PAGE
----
Scheduling Workloads of Workflows in Clusters and Clouds

Research output: ThesisDissertation (TU Delft)

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This dissertation addresses three key challenges that are characteristic to the online scheduling of workloads of workflows in modern distributed computing systems. The first challenge is the realistic estimation of the resource demand of a workflow, as it is important for making good task placement and resource allocation decisions. Usually, workflows consist of segments with different parallelism and different interconnection types between tasks which affect the order how the tasks become eligible. Moreover, realistic task runtime estimates are not always available. The second challenge is the efficient placement of workflow tasks on computing resources for minimizing average workflow slowdown while achieving fairness. A wrongly chosen task placement policy can easily degrade the performance and negatively affect the fair access of workflows to computing resources. The third challenge is the automatic allocation (autoscaling) of computing resources for workflows while meeting deadline and budget constraints. Computing clouds make it possible to easily lease and release resources. Such decisions should be made wisely to minimize slowdowns and deadline violations, and to efficiently use the leased resources to reduce incurred costs. To address these challenges, this dissertation proposes novel scheduling policies for workloads of workflows and investigates the applicability of relevant state-of-the-art policies to the online scenario. For new policies, implementation effort and suitability for production systems are kept in mind. The considered workflow scheduling policies are experimentally evaluated by conducting a wide set of simulation-based and real-world experiments on a private multicluster computer. Additionally, a Mixed Integer Programming (MIP) approach is used to validate the obtained real-world experimental results versus the optimal solution from a MIP solver.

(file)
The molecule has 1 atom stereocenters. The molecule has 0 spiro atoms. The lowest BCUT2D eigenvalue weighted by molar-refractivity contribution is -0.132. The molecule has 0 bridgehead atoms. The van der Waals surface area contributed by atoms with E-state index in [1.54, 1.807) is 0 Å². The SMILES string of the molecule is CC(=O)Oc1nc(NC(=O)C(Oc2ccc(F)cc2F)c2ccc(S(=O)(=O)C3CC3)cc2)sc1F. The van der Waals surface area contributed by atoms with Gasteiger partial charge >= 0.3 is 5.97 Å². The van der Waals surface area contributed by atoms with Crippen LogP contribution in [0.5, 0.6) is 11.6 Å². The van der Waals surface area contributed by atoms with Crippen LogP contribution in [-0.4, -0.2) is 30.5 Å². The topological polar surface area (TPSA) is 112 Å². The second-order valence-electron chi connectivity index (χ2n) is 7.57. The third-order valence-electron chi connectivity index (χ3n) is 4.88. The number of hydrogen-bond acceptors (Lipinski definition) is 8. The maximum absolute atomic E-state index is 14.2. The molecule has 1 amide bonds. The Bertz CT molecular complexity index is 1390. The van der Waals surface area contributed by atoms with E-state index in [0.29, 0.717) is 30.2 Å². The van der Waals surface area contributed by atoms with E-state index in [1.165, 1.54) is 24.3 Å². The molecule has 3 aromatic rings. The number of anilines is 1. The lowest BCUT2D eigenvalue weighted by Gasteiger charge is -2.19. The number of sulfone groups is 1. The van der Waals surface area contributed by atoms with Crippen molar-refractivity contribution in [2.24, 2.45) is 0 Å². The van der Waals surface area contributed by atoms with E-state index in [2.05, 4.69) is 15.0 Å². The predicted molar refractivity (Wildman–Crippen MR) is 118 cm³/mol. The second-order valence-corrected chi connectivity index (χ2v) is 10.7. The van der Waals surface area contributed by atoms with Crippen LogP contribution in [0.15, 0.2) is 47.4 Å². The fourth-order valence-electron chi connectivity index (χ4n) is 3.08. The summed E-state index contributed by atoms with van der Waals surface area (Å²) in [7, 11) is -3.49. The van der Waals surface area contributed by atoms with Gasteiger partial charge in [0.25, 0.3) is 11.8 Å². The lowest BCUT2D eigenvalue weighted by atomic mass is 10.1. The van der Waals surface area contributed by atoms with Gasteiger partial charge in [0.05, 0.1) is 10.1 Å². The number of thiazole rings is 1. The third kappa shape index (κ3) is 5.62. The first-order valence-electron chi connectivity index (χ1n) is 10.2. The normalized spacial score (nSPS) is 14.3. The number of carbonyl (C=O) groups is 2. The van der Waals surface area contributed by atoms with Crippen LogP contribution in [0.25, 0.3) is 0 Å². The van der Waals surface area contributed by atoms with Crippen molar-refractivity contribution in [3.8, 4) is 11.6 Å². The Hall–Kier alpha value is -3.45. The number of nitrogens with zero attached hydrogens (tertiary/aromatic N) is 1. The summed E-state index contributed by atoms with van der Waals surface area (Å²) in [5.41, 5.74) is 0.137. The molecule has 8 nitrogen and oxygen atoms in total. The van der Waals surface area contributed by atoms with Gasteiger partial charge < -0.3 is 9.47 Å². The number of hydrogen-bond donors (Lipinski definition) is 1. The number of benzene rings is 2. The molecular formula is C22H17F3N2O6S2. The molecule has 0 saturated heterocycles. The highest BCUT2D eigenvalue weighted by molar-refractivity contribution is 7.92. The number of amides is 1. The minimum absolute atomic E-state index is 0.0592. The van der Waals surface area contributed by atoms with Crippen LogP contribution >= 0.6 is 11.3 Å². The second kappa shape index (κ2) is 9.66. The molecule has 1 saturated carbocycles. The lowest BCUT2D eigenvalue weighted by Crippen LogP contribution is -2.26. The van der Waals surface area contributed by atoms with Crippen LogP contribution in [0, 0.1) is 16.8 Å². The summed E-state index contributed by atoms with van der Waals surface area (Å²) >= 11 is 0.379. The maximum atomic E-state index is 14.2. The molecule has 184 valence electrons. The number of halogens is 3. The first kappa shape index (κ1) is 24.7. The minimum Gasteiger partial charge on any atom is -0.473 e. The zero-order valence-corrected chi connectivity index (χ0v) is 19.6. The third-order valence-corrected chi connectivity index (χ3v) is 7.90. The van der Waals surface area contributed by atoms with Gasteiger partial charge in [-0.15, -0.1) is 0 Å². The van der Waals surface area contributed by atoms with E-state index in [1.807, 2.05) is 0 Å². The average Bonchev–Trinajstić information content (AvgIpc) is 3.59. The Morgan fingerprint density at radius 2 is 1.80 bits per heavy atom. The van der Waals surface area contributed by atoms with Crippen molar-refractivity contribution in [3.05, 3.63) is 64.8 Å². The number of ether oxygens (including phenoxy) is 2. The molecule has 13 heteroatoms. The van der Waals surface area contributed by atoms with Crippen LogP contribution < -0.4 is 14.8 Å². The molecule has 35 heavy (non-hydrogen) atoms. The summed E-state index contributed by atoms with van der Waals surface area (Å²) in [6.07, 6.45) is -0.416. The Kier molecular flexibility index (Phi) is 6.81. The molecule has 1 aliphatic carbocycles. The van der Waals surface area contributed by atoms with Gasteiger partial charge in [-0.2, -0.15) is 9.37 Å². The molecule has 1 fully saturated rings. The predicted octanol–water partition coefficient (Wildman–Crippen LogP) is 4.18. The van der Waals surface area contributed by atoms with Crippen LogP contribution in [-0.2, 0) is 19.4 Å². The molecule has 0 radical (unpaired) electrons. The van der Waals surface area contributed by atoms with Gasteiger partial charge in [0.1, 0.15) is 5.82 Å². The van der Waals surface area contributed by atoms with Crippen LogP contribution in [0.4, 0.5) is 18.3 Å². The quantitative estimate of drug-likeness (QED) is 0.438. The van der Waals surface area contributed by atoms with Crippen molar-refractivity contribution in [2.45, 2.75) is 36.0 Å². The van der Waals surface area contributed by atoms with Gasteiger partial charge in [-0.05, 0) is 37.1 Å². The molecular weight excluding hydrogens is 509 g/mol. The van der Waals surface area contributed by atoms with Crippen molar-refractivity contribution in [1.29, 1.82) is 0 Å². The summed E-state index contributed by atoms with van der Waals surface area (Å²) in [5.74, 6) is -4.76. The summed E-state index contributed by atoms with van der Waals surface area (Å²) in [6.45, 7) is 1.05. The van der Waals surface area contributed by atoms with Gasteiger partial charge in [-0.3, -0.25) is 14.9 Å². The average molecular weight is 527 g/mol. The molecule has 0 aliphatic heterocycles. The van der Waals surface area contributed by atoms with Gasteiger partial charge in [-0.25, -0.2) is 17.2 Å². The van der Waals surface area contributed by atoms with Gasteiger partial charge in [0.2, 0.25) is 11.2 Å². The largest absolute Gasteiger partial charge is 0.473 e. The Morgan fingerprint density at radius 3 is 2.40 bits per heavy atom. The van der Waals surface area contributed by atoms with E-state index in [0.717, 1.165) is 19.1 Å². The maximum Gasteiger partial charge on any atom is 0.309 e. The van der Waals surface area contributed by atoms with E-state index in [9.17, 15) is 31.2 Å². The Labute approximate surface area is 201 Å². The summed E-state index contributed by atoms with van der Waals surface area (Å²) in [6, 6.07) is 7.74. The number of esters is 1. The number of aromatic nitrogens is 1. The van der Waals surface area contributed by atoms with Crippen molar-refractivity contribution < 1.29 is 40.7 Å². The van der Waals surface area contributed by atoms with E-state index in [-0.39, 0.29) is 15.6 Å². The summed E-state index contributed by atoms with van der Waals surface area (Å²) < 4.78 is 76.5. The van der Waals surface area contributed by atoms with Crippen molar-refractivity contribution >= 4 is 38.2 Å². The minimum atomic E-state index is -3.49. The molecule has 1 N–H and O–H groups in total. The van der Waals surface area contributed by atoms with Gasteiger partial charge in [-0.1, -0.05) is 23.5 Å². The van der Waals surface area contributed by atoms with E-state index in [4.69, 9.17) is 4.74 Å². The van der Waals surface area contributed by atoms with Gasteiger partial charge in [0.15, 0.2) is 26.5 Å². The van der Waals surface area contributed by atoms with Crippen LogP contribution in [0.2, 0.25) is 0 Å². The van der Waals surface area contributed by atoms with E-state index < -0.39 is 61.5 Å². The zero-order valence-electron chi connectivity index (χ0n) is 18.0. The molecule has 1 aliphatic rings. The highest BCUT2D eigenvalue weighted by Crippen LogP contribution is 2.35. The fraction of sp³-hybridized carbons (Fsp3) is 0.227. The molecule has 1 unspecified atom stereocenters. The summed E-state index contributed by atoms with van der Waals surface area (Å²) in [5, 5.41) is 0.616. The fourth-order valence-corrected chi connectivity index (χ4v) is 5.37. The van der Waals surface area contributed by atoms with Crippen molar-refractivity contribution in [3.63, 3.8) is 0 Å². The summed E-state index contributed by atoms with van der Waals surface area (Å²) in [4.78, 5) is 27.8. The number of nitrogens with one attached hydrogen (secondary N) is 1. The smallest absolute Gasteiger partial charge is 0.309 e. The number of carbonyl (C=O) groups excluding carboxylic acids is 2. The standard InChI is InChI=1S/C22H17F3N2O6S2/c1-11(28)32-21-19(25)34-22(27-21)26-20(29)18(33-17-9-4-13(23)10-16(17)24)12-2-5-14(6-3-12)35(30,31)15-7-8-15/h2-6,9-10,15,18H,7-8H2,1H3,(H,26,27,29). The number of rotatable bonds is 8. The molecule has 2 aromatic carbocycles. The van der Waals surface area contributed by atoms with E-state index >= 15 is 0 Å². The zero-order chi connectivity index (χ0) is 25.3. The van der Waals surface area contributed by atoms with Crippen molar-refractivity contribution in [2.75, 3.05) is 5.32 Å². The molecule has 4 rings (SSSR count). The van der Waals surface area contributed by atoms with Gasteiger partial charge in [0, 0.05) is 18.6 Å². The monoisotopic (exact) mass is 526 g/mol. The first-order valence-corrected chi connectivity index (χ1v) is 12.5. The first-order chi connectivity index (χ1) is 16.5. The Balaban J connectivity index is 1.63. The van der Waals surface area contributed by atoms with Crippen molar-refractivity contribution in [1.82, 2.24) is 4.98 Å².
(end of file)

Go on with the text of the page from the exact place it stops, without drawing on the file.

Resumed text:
Original languageEnglish
QualificationDoctor of Philosophy
Awarding Institution
  • Delft University of Technology
  • Epema, D.H.J., Supervisor
  • Iosup, A., Supervisor
Award date19 Dec 2019
Place of PublicationDelft
Print ISBNs978-94-6366-228-4
Publication statusPublished - 19 Dec 2019


  • scheduling
  • workflow
  • directed acyclic graph
  • workload
  • queuing theory
  • slowdown
  • fairness
  • autoscaling
  • resource provisioning
  • allocation
  • cluster
  • datacenter
  • cloud computing
  • distributed computing


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